By Rajee Aryal
65GRAND, named after the bus route that runs on Grand Avenue, started in the apartment of owner Bill Gross, in October 2005. Gross hosted his first exhibition in the kitchen of his apartment as a going away party for a friend who was moving out of town. Soon after he curated a second exhibition for another friend whose works were hard to accommodate in a formal gallery. 65GRAND quickly became a well-known apartment gallery in the Chicago art scene. It got its first, much coveted review in ArtForum before Gross and his then girlfriend (they are now married), decided to expand the exhibition space to include the two rooms in their apartment, including their bedroom. After five years of operating as an apartment gallery, 65GRAND had to close the informal space due to city ordinance and zoning laws.
Gross, ready to relocate to a more formal space, moved his gallery to a storefront across the street and reopened in September 2010. Upon finding the space, Gross gutted the storefront and made changes that suited his aesthetic and personal requirements. The gallery space is now divided into a front and back room with a small office/storage in the middle. The backroom serves as a personal space for Gross and his family while the well-lit front room, with its clean white walls and concrete gray floors, is the exhibition space.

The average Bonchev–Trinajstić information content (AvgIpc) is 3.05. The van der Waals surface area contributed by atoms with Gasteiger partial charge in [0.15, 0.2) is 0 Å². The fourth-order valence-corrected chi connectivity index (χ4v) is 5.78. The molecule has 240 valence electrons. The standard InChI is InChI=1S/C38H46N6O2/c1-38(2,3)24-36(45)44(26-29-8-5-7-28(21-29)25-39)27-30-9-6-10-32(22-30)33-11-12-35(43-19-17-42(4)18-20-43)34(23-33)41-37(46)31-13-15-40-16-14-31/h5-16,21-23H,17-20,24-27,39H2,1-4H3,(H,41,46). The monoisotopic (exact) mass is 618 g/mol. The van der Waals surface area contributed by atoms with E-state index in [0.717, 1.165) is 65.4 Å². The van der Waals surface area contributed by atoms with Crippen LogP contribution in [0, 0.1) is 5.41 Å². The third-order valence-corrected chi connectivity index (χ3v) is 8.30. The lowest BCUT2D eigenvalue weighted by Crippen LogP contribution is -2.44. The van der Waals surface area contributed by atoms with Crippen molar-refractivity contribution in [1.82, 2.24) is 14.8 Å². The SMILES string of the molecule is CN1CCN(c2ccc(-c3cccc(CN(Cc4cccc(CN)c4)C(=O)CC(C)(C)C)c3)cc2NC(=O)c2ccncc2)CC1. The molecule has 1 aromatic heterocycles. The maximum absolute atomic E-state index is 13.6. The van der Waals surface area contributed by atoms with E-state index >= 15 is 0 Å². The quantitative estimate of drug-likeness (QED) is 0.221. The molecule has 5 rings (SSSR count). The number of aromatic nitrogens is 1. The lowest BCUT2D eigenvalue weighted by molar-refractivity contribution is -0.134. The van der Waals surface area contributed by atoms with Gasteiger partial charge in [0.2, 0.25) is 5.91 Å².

Exhibition history at 65GRAND includes many well-known artists such as Wendy White, Zoe Crosher and Ian Pedigo. Artists who have shown in the space come from Chicago and surrounding areas as well as cities such as New York and LA. 65GRAND (loosely) represents about eight artists who have shown in the gallery, some with as many as four solo shows in the space. 65GRAND also hosts group shows curated by others in the Chicago arts community. While 65GRAND is committed to showing new works by the artists it represents, it has also provided many exhibition opportunities for emerging artists.
The exhibition program at 65GRAND is focused on providing exhibition opportunities for artists with a broad range of age and experience. 65GRAND seeks to play an active part in fostering the careers of the artists it shows. In addition to exhibitions, 65GRAND also organizes formal and informal artists’ talks and gatherings so as to encourage a meaningful dialogue on contemporary arts. The exhibition program at 65GRAND is geared toward an exploratory agenda and in developing an audience for art works that may be seen as unorthodox and challenging.